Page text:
Last modified 8 years ago Last modified on 12/02/14 13:40:31

Setting the effective date for selected sunums

Sometimes it is desirable to retain data for longer than was originally anticipated. This may happen if there is a data loss upstream, and the remote NetDRMS sites are the only sites to retain some of the data. If this happens, a list of storage unit numbers (sunums) will be published in a file. For the purposes of this discussion, the file that lists the sunums that we would like to retain will be named "SUM62.aia.lev1". To retain the data for these sunums, it is necessary to set the effective date to be in the future. Since the sum_rm program considers data to be eligible for deletion after the effective date has elapsed, this will preserve the data for longer than originally intended. How long to retain the data for is dependent on the specifics of the situation.

It is also highly desirable to save out the original effective date for the sunums, since that both lists the sumuns that were found (which will be a subset of the desired sunums) and may potentially allow the changes to be backed out in the future by reverting to the original effective dates for the sunums.

A crude way to do this is with a bash script :


# Trap interrupts so CNTL-C works

# Command to access SUMS database, with -t for plain formatting (no header/trailer)
# Will have to edit for each site
sumsDB="psql -t -p 5434 -Uproduction nso_drms_sums"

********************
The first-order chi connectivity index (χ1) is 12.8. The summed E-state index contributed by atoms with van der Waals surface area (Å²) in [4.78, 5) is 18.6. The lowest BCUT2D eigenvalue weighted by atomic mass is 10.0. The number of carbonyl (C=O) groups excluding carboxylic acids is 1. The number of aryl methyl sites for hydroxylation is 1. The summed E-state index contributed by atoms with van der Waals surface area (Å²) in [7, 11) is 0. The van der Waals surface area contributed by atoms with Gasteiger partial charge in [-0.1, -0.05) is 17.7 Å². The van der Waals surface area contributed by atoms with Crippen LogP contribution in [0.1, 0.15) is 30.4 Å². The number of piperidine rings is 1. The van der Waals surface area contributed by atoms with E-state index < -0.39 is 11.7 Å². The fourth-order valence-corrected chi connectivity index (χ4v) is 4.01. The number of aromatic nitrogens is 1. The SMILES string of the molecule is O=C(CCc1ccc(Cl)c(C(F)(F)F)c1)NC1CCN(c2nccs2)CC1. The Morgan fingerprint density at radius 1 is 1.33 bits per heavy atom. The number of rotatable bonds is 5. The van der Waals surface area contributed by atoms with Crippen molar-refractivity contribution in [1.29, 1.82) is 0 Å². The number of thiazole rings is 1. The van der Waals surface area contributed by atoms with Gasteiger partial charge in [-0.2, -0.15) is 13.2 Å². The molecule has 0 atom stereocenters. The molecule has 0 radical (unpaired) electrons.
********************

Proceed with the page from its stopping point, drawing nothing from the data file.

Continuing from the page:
# File we will append to
/bin/rm -f existingDates.dat

while read sunum

 # See if we can get effective date for this sunum
 eDate=`echo select effective_date from sum_partn_alloc where ds_index=$sunum\; | $sumsDB`

 # Did we get a string with length greater than 0 - if so, have the data.
 if [ ${#eDate} -gt 0 ]
  # Save the date we had off to file.
  echo $sunum $eDate >> existingDates.dat

  # Overwrite the effective date to June of 2015.
  echo update sum_partn_alloc set effective_date=\'201506011200\' where ds_index=$sunum\; | $sumsDB

done < SUM62.aia.lev1

exit 0

This will update the effective date for these data, and write a file named existingDates.dat that contains every sunum that was found and the original effective date (which is actually stored as a string in YYYYMMDDhhmm format), so that the file will look something like this :

249403665 201409131510
249403687 201409131521
249403689 201409131522
249403692 201409131534
263265147 201410152238
263265152 201410152237
263265317 201410152240
263265704 201410152245

As mentioned earlier, this is a *very* crude way to achieve this goal. It requires a database access for each sunum. It may not even be operable if the number of sunums is large. A much preferred methodology is to perform all operations within the database.

To do that, follow these steps. First, in the database, read the list of sunums in the file SUM62.aia.lev1 into a table named SUM62 in the database :

sdac_drms_sums=# CREATE TABLE SUM62 ( sunum INTEGER );
sdac_drms_sums=# \copy SUM62 from /my/path/to/file/SUM62.aia.lev1

Then, create a table (named SUM62_found here) that lists the sunums that were found and the effective dates that currently apply, like so :

sdac_drms_sums=# create table SUM62_found as ( select ds_index,effective_date from sum_partn_alloc where ds_index in ( select * from SUM62 ) );

This has the same information as the existingDates.dat file that the bash script wrote. Note that the sunum is stored in the ds_index column of the sum_partn_alloc table.

Finally, set the effective date for the sunums that were found locally :

sdac_drms_sums=# update sum_partn_alloc set effective_date='201506011200' where ds_index in ( select ds_index from SUM62_found );

The SUM62 and SUM62_found tables will have to be dropped at a later time.